What determines interspecific variation in relative growth rate of Eucalyptus seedlings?
- First Online:
- Cite this article as:
- Warren, C.R. & Adams, M.A. Oecologia (2005) 144: 373. doi:10.1007/s00442-005-0092-6
- 143 Downloads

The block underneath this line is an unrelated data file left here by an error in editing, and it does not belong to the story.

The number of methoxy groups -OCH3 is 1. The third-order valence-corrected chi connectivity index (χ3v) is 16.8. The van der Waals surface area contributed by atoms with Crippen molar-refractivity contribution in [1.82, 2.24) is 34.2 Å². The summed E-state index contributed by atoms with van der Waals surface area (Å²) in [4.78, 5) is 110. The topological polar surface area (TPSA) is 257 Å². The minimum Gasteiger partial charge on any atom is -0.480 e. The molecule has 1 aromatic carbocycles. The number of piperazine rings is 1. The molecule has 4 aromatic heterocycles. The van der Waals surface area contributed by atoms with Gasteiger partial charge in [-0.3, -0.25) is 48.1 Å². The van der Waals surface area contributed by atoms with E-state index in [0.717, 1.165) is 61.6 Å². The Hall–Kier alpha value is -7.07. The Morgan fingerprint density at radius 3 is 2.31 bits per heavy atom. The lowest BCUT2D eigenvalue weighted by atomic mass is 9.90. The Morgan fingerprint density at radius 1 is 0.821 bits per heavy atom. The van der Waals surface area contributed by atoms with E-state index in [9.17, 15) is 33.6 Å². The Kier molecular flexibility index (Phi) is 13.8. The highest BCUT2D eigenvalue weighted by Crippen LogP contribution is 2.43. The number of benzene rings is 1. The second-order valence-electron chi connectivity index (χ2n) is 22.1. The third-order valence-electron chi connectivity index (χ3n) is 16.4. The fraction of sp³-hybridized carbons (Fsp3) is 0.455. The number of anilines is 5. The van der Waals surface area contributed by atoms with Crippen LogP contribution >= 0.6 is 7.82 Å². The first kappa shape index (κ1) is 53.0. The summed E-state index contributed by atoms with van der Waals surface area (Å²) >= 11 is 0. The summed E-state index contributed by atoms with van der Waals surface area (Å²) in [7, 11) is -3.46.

The present study examines relative growth rate (RGR) and its determinants in seedlings of nine Eucalyptus species. Species were selected from mesic (1,800 mm a−1 rainfall) through to semi-arid habitats (300 mm a−1), and thus, notionally vary in “stress” tolerance. Seedlings were grown in a glasshouse during early summer and received between 33 mol and 41 mol PAR m−2 day−1 . The mean RGR varied among species—from a minimum of 66 mg g−1 day−1 in E. hypochlamydea to a maximum of 106 mg g−1 day−1 in E. delegatensis. RGR was positively related to rainfall at the sites of seed collection. Neither specific leaf area (SLA) nor net assimilation rate was related to rainfall or RGR. While the absence of relationships with SLA and net assimilation rate contrasts with other studies and species, we cannot rule out the effects of sample size (n=9 species) and modest ranges in SLA and RGR. The ratio of leaf mass to total mass (LMR) varied from 0.49±0.07 g g−1 in E. socialis to 0.74±0.04 g g−1 in E. delegatensis and was strongly positively related with rainfall (r2=0.77). Interspecific differences in RGR were strongly related to LMR (positive relationship, r2=0.50) and the rate of dry matter production per mol of leaf nitrogen (positive relationship, r2=0.64). Hence, the slow RGR of low-rainfall species was functionally related to a lower growth rate per mol of leaf nitrogen than high-rainfall species. Furthermore, slow RGR of low-rainfall species was related to greater allocation to roots at the expense of leaves. Increasing allocation to roots versus leaves is likely an adaptation to soil and atmospheric water deficits, but one that comes at the expense of a slow RGR.